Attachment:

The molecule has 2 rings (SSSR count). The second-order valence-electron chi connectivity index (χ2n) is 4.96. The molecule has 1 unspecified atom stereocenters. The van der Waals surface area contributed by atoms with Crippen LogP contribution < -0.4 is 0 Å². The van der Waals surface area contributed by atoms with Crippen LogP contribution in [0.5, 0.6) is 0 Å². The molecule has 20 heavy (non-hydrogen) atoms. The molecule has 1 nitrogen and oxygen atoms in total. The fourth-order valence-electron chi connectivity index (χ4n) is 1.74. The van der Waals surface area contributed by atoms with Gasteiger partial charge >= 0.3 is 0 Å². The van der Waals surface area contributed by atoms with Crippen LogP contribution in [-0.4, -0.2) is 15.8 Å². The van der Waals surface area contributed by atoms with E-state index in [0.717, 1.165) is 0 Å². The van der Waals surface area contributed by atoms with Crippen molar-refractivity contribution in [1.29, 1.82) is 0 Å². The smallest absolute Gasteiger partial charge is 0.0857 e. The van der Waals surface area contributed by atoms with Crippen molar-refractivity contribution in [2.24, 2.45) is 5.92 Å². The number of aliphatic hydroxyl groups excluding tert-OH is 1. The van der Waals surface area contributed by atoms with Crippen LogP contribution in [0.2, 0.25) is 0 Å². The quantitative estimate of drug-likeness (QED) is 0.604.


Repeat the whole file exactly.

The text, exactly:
The molecule has 2 rings (SSSR count). The second-order valence-electron chi connectivity index (χ2n) is 4.96. The molecule has 1 unspecified atom stereocenters. The van der Waals surface area contributed by atoms with Crippen LogP contribution < -0.4 is 0 Å². The van der Waals surface area contributed by atoms with Crippen LogP contribution in [0.5, 0.6) is 0 Å². The molecule has 20 heavy (non-hydrogen) atoms. The molecule has 1 nitrogen and oxygen atoms in total. The fourth-order valence-electron chi connectivity index (χ4n) is 1.74. The van der Waals surface area contributed by atoms with Gasteiger partial charge >= 0.3 is 0 Å². The van der Waals surface area contributed by atoms with Crippen LogP contribution in [-0.4, -0.2) is 15.8 Å². The van der Waals surface area contributed by atoms with E-state index in [0.717, 1.165) is 0 Å². The van der Waals surface area contributed by atoms with Crippen molar-refractivity contribution in [1.29, 1.82) is 0 Å². The smallest absolute Gasteiger partial charge is 0.0857 e. The van der Waals surface area contributed by atoms with Crippen molar-refractivity contribution in [2.24, 2.45) is 5.92 Å². The number of aliphatic hydroxyl groups excluding tert-OH is 1. The van der Waals surface area contributed by atoms with Crippen LogP contribution in [0.2, 0.25) is 0 Å². The quantitative estimate of drug-likeness (QED) is 0.604.